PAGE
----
The research focuses on the application of engineering and physical science principles to human biosignals.
The primary aim of the research is to use signal analysis methods as diagnostic indicators of clinical problems by addressing two key issues:
a) understanding the physiology of human cardiovascular and locomotor control in a variety of clinical diagnostic settings and
b) developing innovative physiological measurement techniques by using biosignal processing, computational intelligence and low cost instrumentation technology.
Abstract: Human health in the developing foetus is critical to the future well-being of the adult. The intersection of perinatal medicine and Biomedical Engineering is an emerging scientific research area in terms of understanding pathophysiological process of fetal development and then improving the technologies used in perinatal diagnosis and intervention in clinical settings. The major challenges in fetal Doppler, acoustic and Electrical signal processing techniques which are often used in obstetrical instrumentations are poor specificity with high false positive rates and strong non-stationarities in abdominal derived signals. Therefore, more research is needed to explore the untapped potentials of abdominal sensor or lead based fetal signal (Doppler, ECG, Phonogram etc) analyses and modeling. This project will provide domain-trained researchers with cutting edge International academic and Clinical expertise in the UAE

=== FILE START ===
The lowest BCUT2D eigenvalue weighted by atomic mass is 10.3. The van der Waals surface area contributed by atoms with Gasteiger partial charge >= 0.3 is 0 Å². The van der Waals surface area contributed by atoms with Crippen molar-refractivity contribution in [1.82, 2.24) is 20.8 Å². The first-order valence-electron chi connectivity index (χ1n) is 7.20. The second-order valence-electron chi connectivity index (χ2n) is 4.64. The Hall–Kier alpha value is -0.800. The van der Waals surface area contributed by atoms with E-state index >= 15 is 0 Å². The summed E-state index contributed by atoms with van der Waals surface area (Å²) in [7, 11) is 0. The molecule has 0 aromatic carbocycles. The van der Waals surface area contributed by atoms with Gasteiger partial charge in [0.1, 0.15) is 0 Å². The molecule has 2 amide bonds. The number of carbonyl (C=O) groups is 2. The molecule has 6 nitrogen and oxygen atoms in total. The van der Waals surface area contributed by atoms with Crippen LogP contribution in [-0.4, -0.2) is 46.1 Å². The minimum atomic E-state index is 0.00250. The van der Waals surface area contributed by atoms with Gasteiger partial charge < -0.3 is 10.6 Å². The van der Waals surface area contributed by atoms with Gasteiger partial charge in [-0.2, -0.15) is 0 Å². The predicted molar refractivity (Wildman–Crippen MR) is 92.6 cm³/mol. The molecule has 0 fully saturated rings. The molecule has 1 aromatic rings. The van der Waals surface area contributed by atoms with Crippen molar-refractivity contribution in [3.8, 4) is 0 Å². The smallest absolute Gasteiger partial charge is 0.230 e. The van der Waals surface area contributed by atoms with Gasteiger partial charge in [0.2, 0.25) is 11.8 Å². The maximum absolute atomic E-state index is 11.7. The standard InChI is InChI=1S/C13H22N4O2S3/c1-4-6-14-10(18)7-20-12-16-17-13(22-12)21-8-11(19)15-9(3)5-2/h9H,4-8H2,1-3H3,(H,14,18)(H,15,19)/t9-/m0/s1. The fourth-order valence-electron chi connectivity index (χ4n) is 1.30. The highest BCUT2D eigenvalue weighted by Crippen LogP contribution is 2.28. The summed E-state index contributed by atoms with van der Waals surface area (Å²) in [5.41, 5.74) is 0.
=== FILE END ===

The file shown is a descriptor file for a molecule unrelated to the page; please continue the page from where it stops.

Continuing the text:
Khalifa University Internal Fund Level 2 (KUIRFL2) 2016-2018. PIs: Ahsan Khandoker, Shihab Jimaa UAE University Internal Fund. PI: Shamsa Al Awar
ADEK Award for Research Excellence 2016-2018. PI: Ahsan Khandoker
Depression is a real biological illness. According to the World Health Organisation, depression affects more than 350 million people of all ages worldwide, and by 2020, it will be the second leading cause of disability throughout the world after cardiovascular disease (CVD). About four to five per cent of the population suffers from clinical depression in the UAE. Mild depression cases account for about 15 per cent. Women in the UAE are more likely to suffer from depression or anxiety than those in other countries. Therefore this project addresses an important clinical problem (Major Depressive Disorder) by providing a model for early diagnosis and treatment. This is of particular value to the UAE society where the prevalence of depression is increasing
Khalifa University Internal Fund Level 1 (2014-2015). PIs: Ahsan Khandoker, Veena Luthra, Yousef Abouallaban
Al Jalila Foundation Grant with American Center for Psychiatry and Neurology, Abu Dhabi, UAE. PI: Leontios Hadjileontiadis, Ahsan Khandoker